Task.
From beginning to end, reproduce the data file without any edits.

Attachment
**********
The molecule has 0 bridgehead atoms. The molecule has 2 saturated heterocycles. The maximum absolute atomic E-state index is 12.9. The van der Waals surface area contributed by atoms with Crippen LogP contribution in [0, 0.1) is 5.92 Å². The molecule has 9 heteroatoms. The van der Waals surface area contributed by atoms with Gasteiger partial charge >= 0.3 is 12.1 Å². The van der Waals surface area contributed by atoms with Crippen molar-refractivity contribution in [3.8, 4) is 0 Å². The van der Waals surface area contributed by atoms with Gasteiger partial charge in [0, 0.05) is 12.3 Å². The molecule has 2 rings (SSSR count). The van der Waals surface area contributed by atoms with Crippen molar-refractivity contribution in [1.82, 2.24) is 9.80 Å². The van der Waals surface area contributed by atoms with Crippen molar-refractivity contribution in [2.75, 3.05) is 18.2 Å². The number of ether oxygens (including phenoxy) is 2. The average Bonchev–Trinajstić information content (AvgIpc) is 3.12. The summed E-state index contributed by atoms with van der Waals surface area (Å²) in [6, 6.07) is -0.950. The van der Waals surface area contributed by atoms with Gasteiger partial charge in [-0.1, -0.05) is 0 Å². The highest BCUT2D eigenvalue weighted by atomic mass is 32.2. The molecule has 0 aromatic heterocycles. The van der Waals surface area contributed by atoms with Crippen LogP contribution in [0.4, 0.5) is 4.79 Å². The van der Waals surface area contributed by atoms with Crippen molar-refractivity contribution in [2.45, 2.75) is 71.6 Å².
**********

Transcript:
The molecule has 0 bridgehead atoms. The molecule has 2 saturated heterocycles. The maximum absolute atomic E-state index is 12.9. The van der Waals surface area contributed by atoms with Crippen LogP contribution in [0, 0.1) is 5.92 Å². The molecule has 9 heteroatoms. The van der Waals surface area contributed by atoms with Gasteiger partial charge >= 0.3 is 12.1 Å². The van der Waals surface area contributed by atoms with Crippen molar-refractivity contribution in [3.8, 4) is 0 Å². The van der Waals surface area contributed by atoms with Gasteiger partial charge in [0, 0.05) is 12.3 Å². The molecule has 2 rings (SSSR count). The van der Waals surface area contributed by atoms with Crippen molar-refractivity contribution in [1.82, 2.24) is 9.80 Å². The van der Waals surface area contributed by atoms with Crippen molar-refractivity contribution in [2.75, 3.05) is 18.2 Å². The number of ether oxygens (including phenoxy) is 2. The average Bonchev–Trinajstić information content (AvgIpc) is 3.12. The summed E-state index contributed by atoms with van der Waals surface area (Å²) in [6, 6.07) is -0.950. The van der Waals surface area contributed by atoms with Gasteiger partial charge in [-0.1, -0.05) is 0 Å². The highest BCUT2D eigenvalue weighted by atomic mass is 32.2. The molecule has 0 aromatic heterocycles. The van der Waals surface area contributed by atoms with Crippen LogP contribution in [0.4, 0.5) is 4.79 Å². The van der Waals surface area contributed by atoms with Crippen molar-refractivity contribution in [2.45, 2.75) is 71.6 Å².